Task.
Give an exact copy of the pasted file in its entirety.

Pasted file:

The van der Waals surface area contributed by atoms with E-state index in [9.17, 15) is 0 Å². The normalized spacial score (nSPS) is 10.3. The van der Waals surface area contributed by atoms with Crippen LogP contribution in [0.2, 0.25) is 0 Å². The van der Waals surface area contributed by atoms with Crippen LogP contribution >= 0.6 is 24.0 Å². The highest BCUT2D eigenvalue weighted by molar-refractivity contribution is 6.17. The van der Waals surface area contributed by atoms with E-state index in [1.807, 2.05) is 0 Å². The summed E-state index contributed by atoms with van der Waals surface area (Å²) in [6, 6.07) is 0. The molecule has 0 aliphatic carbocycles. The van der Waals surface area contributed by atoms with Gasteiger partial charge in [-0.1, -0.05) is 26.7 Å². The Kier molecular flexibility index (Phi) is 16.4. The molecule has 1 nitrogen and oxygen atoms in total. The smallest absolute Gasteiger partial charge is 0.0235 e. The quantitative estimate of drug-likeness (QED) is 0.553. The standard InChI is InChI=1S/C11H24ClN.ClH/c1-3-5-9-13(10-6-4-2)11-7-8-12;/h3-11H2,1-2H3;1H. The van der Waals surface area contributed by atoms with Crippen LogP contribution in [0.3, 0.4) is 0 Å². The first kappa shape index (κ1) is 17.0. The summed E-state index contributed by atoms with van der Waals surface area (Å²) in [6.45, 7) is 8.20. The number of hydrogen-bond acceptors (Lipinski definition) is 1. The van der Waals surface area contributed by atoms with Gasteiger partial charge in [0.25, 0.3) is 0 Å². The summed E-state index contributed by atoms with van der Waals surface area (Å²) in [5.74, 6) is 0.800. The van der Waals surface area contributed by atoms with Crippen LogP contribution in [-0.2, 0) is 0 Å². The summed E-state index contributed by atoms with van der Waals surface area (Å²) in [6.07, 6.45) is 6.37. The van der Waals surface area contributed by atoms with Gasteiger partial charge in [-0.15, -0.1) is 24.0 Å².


The van der Waals surface area contributed by atoms with E-state index in [9.17, 15) is 0 Å². The normalized spacial score (nSPS) is 10.3. The van der Waals surface area contributed by atoms with Crippen LogP contribution in [0.2, 0.25) is 0 Å². The van der Waals surface area contributed by atoms with Crippen LogP contribution >= 0.6 is 24.0 Å². The highest BCUT2D eigenvalue weighted by molar-refractivity contribution is 6.17. The van der Waals surface area contributed by atoms with E-state index in [1.807, 2.05) is 0 Å². The summed E-state index contributed by atoms with van der Waals surface area (Å²) in [6, 6.07) is 0. The molecule has 0 aliphatic carbocycles. The van der Waals surface area contributed by atoms with Gasteiger partial charge in [-0.1, -0.05) is 26.7 Å². The Kier molecular flexibility index (Phi) is 16.4. The molecule has 1 nitrogen and oxygen atoms in total. The smallest absolute Gasteiger partial charge is 0.0235 e. The quantitative estimate of drug-likeness (QED) is 0.553. The standard InChI is InChI=1S/C11H24ClN.ClH/c1-3-5-9-13(10-6-4-2)11-7-8-12;/h3-11H2,1-2H3;1H. The van der Waals surface area contributed by atoms with Crippen LogP contribution in [0.3, 0.4) is 0 Å². The first kappa shape index (κ1) is 17.0. The summed E-state index contributed by atoms with van der Waals surface area (Å²) in [6.45, 7) is 8.20. The number of hydrogen-bond acceptors (Lipinski definition) is 1. The van der Waals surface area contributed by atoms with Gasteiger partial charge in [0.25, 0.3) is 0 Å². The summed E-state index contributed by atoms with van der Waals surface area (Å²) in [5.74, 6) is 0.800. The van der Waals surface area contributed by atoms with Crippen LogP contribution in [-0.2, 0) is 0 Å². The summed E-state index contributed by atoms with van der Waals surface area (Å²) in [6.07, 6.45) is 6.37. The van der Waals surface area contributed by atoms with Gasteiger partial charge in [-0.15, -0.1) is 24.0 Å².